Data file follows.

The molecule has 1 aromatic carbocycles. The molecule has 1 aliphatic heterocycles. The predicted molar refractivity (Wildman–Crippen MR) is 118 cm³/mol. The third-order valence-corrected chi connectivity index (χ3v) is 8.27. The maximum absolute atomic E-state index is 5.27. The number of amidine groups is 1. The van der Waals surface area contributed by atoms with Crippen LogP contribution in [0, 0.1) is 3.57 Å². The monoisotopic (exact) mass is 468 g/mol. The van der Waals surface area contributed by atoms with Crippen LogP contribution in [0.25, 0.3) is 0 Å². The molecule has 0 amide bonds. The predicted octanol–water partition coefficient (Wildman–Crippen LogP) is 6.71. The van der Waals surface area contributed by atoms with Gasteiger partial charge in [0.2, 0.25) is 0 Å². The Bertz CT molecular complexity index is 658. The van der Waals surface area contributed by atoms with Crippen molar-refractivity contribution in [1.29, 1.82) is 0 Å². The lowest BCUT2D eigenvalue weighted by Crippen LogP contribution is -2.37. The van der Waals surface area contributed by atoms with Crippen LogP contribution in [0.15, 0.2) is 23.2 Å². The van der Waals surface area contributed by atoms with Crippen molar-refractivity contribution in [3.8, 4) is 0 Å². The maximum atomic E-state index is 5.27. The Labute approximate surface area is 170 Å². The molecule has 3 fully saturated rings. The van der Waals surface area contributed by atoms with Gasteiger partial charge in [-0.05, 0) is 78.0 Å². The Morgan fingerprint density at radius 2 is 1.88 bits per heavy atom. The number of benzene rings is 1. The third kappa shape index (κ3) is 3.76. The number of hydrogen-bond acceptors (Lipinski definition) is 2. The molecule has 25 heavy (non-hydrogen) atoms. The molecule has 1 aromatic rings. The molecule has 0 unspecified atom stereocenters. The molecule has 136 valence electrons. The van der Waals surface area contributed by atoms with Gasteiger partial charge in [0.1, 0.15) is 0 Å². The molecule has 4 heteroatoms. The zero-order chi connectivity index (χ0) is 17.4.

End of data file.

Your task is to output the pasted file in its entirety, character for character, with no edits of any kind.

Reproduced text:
The molecule has 1 aromatic carbocycles. The molecule has 1 aliphatic heterocycles. The predicted molar refractivity (Wildman–Crippen MR) is 118 cm³/mol. The third-order valence-corrected chi connectivity index (χ3v) is 8.27. The maximum absolute atomic E-state index is 5.27. The number of amidine groups is 1. The van der Waals surface area contributed by atoms with Crippen LogP contribution in [0, 0.1) is 3.57 Å². The monoisotopic (exact) mass is 468 g/mol. The van der Waals surface area contributed by atoms with Crippen LogP contribution in [0.25, 0.3) is 0 Å². The molecule has 0 amide bonds. The predicted octanol–water partition coefficient (Wildman–Crippen LogP) is 6.71. The van der Waals surface area contributed by atoms with Gasteiger partial charge in [0.2, 0.25) is 0 Å². The Bertz CT molecular complexity index is 658. The van der Waals surface area contributed by atoms with Crippen molar-refractivity contribution in [1.29, 1.82) is 0 Å². The lowest BCUT2D eigenvalue weighted by Crippen LogP contribution is -2.37. The van der Waals surface area contributed by atoms with Crippen LogP contribution in [0.15, 0.2) is 23.2 Å². The van der Waals surface area contributed by atoms with Crippen molar-refractivity contribution in [3.8, 4) is 0 Å². The maximum atomic E-state index is 5.27. The Labute approximate surface area is 170 Å². The molecule has 3 fully saturated rings. The van der Waals surface area contributed by atoms with Gasteiger partial charge in [-0.05, 0) is 78.0 Å². The Morgan fingerprint density at radius 2 is 1.88 bits per heavy atom. The number of benzene rings is 1. The third kappa shape index (κ3) is 3.76. The number of hydrogen-bond acceptors (Lipinski definition) is 2. The molecule has 25 heavy (non-hydrogen) atoms. The molecule has 1 aromatic rings. The molecule has 0 unspecified atom stereocenters. The molecule has 136 valence electrons. The van der Waals surface area contributed by atoms with Gasteiger partial charge in [0.1, 0.15) is 0 Å². The molecule has 4 heteroatoms. The zero-order chi connectivity index (χ0) is 17.4.